Delivering “extremely fresh fish” directly from Kesennuma Fish Market

Takacho Shoten’s lineup features “fish caught season”and “fresh fish.”Fresh fish are obtained at the Kesennuma Fish Market, near one of the world’s top fishing grounds off the Sanriku coast, and directly delivered to areas throughout Japan.

Taste and materials

Every morning, fresh fish are bought and packed with ice into containers at the market, and sent to customers nationwide. Takacho Shoten’s top priority is providing the freshest fish to its clientele.

Taste and materials


In its own factory, products such as “Trout Salmon Saikyo” are produced for sale.



Freshness Direct from the Kesennuma Fish Market.

Takachou Shoten Co., Ltd. Representative Director: Chihiro Takahashi

“The market is our workplace. Freshness is our product. We deliver ‘Kesennuma’ straight from the ‘Kesennuma'”

The roaring sound of the ship’s engine, the cries of seagulls flying overhead, the clanking of wires being pulled up on deck, and the lively voices of the sailors filled the air as soon as I stepped into the bustling atmosphere of Kesennuma Fish Market, guided by Chihiro Takahashi, the representative director of Takonaga Shoten Co., Ltd.

Fish, hoisted up by cranes from large vessels moored alongside, were being transferred into containers on land. Nearby, a belt conveyor was set up, with several scales and people waiting on both sides to swiftly weigh each fish and sort them into large crates.

In the open-air market, where sunlight streamed through, massive blue crates filled with fish were stacked, and large fish were lined up on display. It’s a sea of fish, literally! The scene is truly impressive.

Takonaga Shoten deals with fresh tuna and bonito. They pack the impeccably fresh fish they procure into boxes branded with the company’s name and ship them directly to markets and supermarkets in Sendai, Tsukiji, and even as far as Nagoya and Kobe.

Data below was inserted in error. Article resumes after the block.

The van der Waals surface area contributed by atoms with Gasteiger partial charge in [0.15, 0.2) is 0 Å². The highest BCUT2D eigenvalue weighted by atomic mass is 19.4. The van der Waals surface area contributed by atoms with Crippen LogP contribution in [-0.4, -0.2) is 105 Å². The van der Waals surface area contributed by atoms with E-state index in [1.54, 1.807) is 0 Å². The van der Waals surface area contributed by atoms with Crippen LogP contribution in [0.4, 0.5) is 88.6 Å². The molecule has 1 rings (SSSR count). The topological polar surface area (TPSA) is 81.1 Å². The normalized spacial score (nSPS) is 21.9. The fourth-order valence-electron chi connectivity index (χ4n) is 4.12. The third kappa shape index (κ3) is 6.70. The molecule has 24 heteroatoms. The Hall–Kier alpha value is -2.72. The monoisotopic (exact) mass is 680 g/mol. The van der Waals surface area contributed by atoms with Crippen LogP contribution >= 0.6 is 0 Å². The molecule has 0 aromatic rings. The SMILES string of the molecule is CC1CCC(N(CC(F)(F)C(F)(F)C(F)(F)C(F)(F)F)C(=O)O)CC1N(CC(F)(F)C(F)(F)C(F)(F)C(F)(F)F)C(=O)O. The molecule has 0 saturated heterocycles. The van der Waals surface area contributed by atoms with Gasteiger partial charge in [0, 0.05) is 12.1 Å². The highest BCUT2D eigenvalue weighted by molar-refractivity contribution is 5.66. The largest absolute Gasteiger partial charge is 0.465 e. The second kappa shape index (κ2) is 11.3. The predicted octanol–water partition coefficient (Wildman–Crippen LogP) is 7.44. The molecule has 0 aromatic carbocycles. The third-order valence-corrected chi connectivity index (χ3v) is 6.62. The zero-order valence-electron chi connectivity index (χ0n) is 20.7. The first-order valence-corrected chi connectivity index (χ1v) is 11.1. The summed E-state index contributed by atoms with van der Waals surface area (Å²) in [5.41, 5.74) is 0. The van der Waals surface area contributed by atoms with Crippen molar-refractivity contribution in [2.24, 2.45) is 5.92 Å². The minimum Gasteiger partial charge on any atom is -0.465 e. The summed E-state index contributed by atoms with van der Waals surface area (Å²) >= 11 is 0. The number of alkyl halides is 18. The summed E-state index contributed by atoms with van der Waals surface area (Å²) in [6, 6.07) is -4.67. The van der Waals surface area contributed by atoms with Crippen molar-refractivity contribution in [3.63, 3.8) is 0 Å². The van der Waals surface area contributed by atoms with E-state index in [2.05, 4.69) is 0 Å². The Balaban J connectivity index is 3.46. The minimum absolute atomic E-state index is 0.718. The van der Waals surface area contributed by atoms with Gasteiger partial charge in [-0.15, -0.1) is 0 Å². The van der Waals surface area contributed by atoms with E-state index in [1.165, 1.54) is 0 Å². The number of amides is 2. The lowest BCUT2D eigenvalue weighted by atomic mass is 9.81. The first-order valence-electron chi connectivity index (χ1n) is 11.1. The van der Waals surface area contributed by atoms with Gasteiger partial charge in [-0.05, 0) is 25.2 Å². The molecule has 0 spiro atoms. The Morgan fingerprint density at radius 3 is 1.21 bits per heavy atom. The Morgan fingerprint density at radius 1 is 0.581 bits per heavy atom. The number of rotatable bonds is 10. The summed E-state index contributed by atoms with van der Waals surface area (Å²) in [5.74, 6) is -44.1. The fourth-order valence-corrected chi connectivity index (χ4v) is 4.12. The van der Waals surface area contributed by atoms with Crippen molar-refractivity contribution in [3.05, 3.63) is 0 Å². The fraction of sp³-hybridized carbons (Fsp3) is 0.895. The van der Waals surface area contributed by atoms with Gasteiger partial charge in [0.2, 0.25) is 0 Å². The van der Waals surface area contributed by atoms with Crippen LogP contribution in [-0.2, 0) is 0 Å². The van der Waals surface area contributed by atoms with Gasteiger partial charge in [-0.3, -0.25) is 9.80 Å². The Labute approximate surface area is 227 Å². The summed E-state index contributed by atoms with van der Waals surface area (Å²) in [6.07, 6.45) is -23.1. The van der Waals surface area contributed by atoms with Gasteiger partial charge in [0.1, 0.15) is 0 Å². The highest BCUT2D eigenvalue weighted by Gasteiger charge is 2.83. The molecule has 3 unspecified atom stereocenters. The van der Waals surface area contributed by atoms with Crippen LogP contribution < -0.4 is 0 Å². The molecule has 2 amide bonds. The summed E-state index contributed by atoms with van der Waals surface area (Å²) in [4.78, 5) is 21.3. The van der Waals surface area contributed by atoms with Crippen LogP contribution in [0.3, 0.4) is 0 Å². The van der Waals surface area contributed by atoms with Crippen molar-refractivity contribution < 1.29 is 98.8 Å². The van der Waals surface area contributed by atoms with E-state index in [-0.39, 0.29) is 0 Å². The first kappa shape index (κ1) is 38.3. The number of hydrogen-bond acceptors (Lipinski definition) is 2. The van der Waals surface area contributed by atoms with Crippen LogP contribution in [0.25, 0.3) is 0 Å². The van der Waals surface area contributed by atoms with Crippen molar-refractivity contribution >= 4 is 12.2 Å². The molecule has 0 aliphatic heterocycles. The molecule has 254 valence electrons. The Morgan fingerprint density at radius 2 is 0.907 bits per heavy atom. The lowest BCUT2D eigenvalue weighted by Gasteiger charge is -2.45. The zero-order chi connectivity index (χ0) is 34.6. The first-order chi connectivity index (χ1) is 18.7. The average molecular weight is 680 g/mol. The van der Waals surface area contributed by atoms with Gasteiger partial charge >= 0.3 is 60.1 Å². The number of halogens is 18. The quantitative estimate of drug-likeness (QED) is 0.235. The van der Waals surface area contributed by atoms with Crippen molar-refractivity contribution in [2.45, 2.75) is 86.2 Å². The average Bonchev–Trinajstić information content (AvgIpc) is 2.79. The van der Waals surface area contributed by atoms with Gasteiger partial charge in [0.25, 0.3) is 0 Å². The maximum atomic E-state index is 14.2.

Takahashi arrives at the market every morning around 5:30 a.m. and participates in the auctions starting at 7 a.m. After purchasing the fish, they immediately package them within the market and send them out. “Even after the 7 a.m. auction, ships continue to arrive, and auctions are held several times until around 2 p.m.,” Takahashi explains. With the goal of delivering the fish to distant locations as quickly as possible, there’s barely time for meals.

For Takahashi, who works until around 3 p.m. every day, Kesennuma Fish Market is truly his “workplace.”

Another aspect of the “Takacho flavor”: preserving delicate deliciousness.

After completing the procurement and shipping tasks at the fish market, Mr. Takahashi heads to his company’s processing plant. Currently, Takanaga Shoten operates its processing business in a rented facility within the Kesennuma Kakudate Processing Cooperative Association.

In addition to shipping fresh fish, Takanaga Shoten also has its own line of processed products. One of its flagship products is the “Trout Salmon Saikyo” marinade. This delicately flavored product features trout salmon selected and blended by Mr. Takahashi himself, marinated in a miso blend that imparts a refined and elegant taste. While it requires considerable effort and the raw materials are costly, it has been a popular product for over a decade, with many inquiries driven by word of mouth.

Upon tasting it, one can appreciate the subtle flavor infused by the unique miso blend. The high number of repeat customers is a testament to its quality.

There are memories and pride. Once again, like before.

Born in Kesennuma, Mr. Takahashi spent his university years in Tokyo. Upon graduation, he returned to Kesennuma and joined the company, eventually succeeding to the position of president. “Time flies, it’s already been 40 years since then,” Mr. Takahashi reflects nostalgically. Over the years, there have been memories, including the earthquake disaster.

Every year, during New Year’s, the media buzzes with news about tuna being traded at high prices. There was a time when it was said, “New Year’s tuna comes from Kesennuma.” One year, tuna handled by Takanao Shouten was traded at high prices in the Tsukiji Market. It was a proud and fond memory of Takanao Shouten’s contribution to Kesennuma. With humility, Mr. Takahashi spoke gently and with a smile.

“For now, I just want to rebuild as it was before. I want to accomplish that as soon as possible. That’s all,” he said. While gazing at the mountains beyond the bay, where he played as a child, Mr. Takahashi looked forward to Kesennuma’s tomorrow.